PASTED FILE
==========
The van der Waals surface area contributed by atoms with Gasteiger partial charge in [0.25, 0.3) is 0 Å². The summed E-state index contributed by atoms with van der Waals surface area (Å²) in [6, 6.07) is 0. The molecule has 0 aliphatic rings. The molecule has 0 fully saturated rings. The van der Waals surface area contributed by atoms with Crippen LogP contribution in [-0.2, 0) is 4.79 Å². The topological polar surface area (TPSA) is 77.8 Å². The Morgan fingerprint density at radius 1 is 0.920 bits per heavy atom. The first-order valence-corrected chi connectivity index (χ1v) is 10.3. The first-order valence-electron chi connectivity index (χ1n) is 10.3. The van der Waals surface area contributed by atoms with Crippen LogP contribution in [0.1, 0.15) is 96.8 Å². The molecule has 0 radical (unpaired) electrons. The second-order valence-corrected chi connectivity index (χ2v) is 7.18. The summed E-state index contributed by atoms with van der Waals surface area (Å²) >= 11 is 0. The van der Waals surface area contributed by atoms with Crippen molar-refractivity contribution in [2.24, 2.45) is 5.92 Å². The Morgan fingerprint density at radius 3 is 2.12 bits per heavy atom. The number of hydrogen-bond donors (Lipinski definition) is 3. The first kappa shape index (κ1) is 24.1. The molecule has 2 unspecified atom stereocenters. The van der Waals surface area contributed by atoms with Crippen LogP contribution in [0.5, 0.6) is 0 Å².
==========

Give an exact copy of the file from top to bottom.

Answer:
The van der Waals surface area contributed by atoms with Gasteiger partial charge in [0.25, 0.3) is 0 Å². The summed E-state index contributed by atoms with van der Waals surface area (Å²) in [6, 6.07) is 0. The molecule has 0 aliphatic rings. The molecule has 0 fully saturated rings. The van der Waals surface area contributed by atoms with Crippen LogP contribution in [-0.2, 0) is 4.79 Å². The topological polar surface area (TPSA) is 77.8 Å². The Morgan fingerprint density at radius 1 is 0.920 bits per heavy atom. The first-order valence-corrected chi connectivity index (χ1v) is 10.3. The first-order valence-electron chi connectivity index (χ1n) is 10.3. The van der Waals surface area contributed by atoms with Crippen LogP contribution in [0.1, 0.15) is 96.8 Å². The molecule has 0 radical (unpaired) electrons. The second-order valence-corrected chi connectivity index (χ2v) is 7.18. The summed E-state index contributed by atoms with van der Waals surface area (Å²) >= 11 is 0. The van der Waals surface area contributed by atoms with Crippen molar-refractivity contribution in [2.24, 2.45) is 5.92 Å². The Morgan fingerprint density at radius 3 is 2.12 bits per heavy atom. The number of hydrogen-bond donors (Lipinski definition) is 3. The first kappa shape index (κ1) is 24.1. The molecule has 2 unspecified atom stereocenters. The van der Waals surface area contributed by atoms with Crippen LogP contribution in [0.5, 0.6) is 0 Å².